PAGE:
Partnering with Libya should be a priority, with NATO setting forth a conditional invitation process to the MD. This invitation should be contingent on several preconditions tied to the establishment of a legitimate government that protects the basic rights of the population and exercises sovereignty over Libyan territory. This should not prevent NATO members from involving themselves in the transitional process by undertaking endeavors to bolster the Libyan security forces.
1.2. Use incentives to reach out to actors with significant political influence.
Democratization requires the existence of open political space, through which the institutional foundations of democratic governance can be built and civil society can flourish. Key to cultivating such an atmosphere is the inclusion of political kingmakers (non-elected actors who hold sway over the transitional phase and political openness). NATO members can utilize their current capacities and bonds with these kingmakers to smoothen the transitional process.
1.2.1. Egypt: Offer conditional security assistance to the Supreme Council of the Armed Forces (SCAF).
Although Security Sector Reform (SSR) is complicated by the military’s dominant role in the state, NATO can still encourage an open democratic civil society by bartering its counter-terrorism and counter-insurgency knowledge for SCAF support in democratization. Egyptian security issues revolve around creating an atmosphere conducive to economic activity and tourism, as the military is dealing with radical Islamists in the north Suez and tribal lawlessness in the Sinai. NATO should make it clear that its role is to provide security consultation to the military in return for speeding up the transition to civilian, democratic rule.
1.2.2. Libya: Connect the National Transitional Council (NTC) with other interest groups through direct SSR and DDR campaigns.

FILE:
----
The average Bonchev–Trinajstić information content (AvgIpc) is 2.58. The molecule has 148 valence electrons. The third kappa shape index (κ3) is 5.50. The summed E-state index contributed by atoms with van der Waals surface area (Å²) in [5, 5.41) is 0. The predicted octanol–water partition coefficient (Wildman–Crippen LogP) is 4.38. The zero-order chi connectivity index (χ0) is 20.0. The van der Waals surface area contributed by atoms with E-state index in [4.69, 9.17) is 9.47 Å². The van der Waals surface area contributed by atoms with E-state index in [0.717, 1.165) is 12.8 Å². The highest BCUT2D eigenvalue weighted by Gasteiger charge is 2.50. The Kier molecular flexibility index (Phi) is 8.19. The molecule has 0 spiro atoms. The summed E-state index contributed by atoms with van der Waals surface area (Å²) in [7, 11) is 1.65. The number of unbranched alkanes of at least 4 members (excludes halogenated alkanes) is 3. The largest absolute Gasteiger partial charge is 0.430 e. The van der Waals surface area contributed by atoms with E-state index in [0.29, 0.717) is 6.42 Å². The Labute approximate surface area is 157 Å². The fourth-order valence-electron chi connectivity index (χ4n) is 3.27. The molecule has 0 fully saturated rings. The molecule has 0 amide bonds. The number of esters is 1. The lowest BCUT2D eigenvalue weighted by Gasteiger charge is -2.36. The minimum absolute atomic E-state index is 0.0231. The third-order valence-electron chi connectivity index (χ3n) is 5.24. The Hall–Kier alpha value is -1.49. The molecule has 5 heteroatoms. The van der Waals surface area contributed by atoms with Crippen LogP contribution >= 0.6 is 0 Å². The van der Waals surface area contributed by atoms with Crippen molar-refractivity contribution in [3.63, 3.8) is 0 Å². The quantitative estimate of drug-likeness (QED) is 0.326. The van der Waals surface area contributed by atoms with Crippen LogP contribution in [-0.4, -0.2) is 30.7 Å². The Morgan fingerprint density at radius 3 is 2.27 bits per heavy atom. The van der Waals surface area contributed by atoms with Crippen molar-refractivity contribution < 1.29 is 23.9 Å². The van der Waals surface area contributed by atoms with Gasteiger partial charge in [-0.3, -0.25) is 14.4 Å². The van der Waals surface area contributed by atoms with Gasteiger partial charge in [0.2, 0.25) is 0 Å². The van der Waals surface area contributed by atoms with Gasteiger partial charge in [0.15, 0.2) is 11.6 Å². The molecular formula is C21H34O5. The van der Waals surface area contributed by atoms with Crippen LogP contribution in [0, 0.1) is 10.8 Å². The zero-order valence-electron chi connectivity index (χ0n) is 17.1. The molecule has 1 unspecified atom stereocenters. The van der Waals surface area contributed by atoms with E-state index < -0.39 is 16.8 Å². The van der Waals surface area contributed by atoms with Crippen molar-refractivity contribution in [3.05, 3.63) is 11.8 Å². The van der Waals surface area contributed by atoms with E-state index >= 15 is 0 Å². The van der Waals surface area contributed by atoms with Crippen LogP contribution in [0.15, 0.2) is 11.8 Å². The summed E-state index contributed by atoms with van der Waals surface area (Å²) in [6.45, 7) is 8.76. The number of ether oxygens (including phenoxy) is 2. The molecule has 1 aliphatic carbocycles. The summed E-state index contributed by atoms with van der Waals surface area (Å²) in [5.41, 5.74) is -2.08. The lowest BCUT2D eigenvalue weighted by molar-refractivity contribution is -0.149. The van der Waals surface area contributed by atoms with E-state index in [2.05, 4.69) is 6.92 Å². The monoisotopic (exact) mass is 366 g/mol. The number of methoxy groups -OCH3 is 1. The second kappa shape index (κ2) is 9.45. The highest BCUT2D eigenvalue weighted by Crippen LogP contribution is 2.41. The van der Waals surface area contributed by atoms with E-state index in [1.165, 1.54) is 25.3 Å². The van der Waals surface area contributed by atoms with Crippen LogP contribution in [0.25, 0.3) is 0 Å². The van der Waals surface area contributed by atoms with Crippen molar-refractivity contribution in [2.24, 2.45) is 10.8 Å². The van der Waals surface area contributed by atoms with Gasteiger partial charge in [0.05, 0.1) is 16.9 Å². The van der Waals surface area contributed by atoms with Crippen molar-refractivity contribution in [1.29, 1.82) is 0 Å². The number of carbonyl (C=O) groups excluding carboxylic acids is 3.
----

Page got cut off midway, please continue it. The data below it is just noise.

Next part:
The NTC is challenged by militias operating throughout the country and a nascent secessionist movement. If the NTC is to become a viable, centralized democratic government, it must be able to project power and maintain a monopoly on violence. A two-step process – with SSR creating the environment for a Disarmament Demobilization and Reintegration (DDR) campaign – presents NATO with the opportunity to serve as an advisor and interlocutor between the NTC and other armed groups that were supported during the uprising. Furthermore, Alliance members should be encouraged to fund Libyan border guards to stem the flow of weaponry to conflicts in Northern Africa and to anti-Western radicals.
1.2.3. Tunisia: Provide consultative support for reforming its domestic security service.
Assistance in reorganizing the 100,000-strong domestic security force while enforcing civilian oversight could help ensure a fair constitutional creation process that enshrines basic rights and the foundations of a democratic system. This would build upon NATO expertise emanating from its experience in Afghanistan. Additional incentives could include a contingency plan that would help the Tunisian government develop a strategy to deal with the unstable atmosphere in neighboring Libya, endowing it with the strategic capacity to ensure protection from any possible spillover.